Beyond human health concerns, the environmental impact of polyester production and disposal is a significant consideration. Polyester is not biodegradable and takes a long time to break down, contributing to issues related to waste and landfill space.


Amid concerns about potential health issues associated with conventional polyester, there is growing interest in whether recycled polyester offers a safer alternative. The eco-fashion industry is actively promoting products made from recycled PET-based polyester fabrics, often derived from recycled plastic bottles.

The process involves crushing and cutting the bottles into small pieces, which are then melted down and extruded into yarn, following a similar method as described earlier. While recycled polyester is generally considered more eco-friendly as it reduces waste and pollution to some extent, it still involves processes that may have environmental and health implications.

Despite the positive aspect of reducing waste, recycled polyester relies on similar manufacturing processes as its non-recycled counterpart, which raises concerns. Some recycled polyester fabrics may contain Bisphenol A (BPA) derived from plastic bottles. BPA exposure has been associated with health issues, particularly impacting the brain and prostate glands of children, elevating blood pressure, and increasing the risk of diabetes and heart disease, especially when exposed to heat.

In certain cases, recycled polyester might pose even greater health risks due to the presence of BPA. As consumers weigh their choices, it’s essential to consider not only the environmental benefits of recycling but also the potential health implications associated with recycled polyester. Ongoing research and advancements in eco-friendly alternatives aim to address these concerns and provide more sustainable choices for conscientious consumers.


If you’re looking for alternatives to polyester, there are several natural and sustainable materials to consider. Here are some options:

Cotton: A widely used natural fiber, cotton is breathable and comfortable. Look for organic cotton to reduce environmental impact.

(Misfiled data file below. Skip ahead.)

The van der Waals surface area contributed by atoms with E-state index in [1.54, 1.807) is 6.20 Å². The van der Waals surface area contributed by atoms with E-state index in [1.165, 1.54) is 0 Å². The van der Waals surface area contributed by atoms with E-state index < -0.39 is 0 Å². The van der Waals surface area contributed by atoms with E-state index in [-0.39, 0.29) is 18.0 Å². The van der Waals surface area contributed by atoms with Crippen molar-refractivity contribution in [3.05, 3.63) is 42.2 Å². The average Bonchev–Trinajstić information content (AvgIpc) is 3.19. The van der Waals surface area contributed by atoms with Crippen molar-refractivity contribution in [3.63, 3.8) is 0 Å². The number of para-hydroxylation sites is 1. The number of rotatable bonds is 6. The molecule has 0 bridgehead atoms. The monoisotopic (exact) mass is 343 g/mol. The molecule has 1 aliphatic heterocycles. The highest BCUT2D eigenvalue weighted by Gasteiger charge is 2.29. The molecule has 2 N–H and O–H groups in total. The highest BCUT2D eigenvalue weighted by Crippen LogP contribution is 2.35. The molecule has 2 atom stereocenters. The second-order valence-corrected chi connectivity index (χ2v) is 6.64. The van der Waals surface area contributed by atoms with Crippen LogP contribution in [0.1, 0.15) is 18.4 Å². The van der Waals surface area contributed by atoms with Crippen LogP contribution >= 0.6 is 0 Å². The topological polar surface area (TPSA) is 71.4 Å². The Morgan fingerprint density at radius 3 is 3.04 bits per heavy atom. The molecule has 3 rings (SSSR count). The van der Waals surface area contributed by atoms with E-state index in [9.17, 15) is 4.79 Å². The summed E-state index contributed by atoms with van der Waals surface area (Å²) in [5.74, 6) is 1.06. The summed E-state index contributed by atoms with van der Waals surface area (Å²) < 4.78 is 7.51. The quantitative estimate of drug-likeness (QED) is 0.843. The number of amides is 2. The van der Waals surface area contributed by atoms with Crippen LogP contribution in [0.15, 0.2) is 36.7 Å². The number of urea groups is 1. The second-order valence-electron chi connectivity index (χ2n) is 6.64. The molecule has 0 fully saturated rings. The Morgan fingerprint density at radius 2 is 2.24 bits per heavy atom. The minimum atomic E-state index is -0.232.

Linen: Made from the fibers of the flax plant, linen is a breathable and biodegradable material. It has a natural, textured look.

Hemp: Hemp fabric is durable, breathable, and environmentally friendly. It requires fewer pesticides and water compared to some other crops.

Tencel (Lyocell): Tencel is produced from sustainably sourced wood pulp, often from eucalyptus trees. It’s known for its softness, breathability, and eco-friendly manufacturing process.

Bamboo: Bamboo fabric is derived from the fast-growing bamboo plant. It is soft, moisture-wicking, and has natural antibacterial properties.

Wool: Wool comes from the fleece of sheep and is known for its warmth and natural insulation properties. Look for ethical and sustainable wool options.

Silk: While a luxury option, silk is a natural fiber produced by silkworms. It has a smooth and luxurious feel.

Recycled Fabrics: Consider fabrics made from recycled materials, such as recycled cotton or polyester, to minimize environmental impact and reduce waste.

Organic Fabrics: Opt for organic versions of cotton, linen, or other materials. Organic farming practices eliminate the use of synthetic pesticides and fertilizers.

Synthetic Alternatives: If you prefer synthetic materials, some alternatives to traditional polyester include recycled polyester, which repurposes plastic bottles, and bio-based synthetics made from renewable resources.


1. Is polyester bad for sweating and breathability?

Yes, polyester is not as breathable as natural fibers like cotton. It absorbs less moisture, leading to a feeling of dampness and making it less ideal for hot weather or intense physical activity.

2. Is polyester bad for the environment?

Yes, polyester production has a larger environmental footprint compared to natural fibers. It’s derived from fossil fuels and requires significant energy for production. Additionally, microplastics can shed from polyester clothing during washing, contributing to pollution.

3. Are there any health benefits to wearing polyester?

While not directly a health benefit, polyester offers some advantages: it’s durable, wrinkle-resistant, and quick-drying. This can be beneficial for clothes needing to withstand frequent wear or resist creasing.


While polyester offers affordability and versatility, concerns about its potential impact on health and the environment exist. The manufacturing process involves petrochemicals, and additives may pose risks.  Exploring alternatives like organic cotton, linen, and sustainable synthetics can provide conscious consumers with choices that align with both personal well-being and environmental responsibility.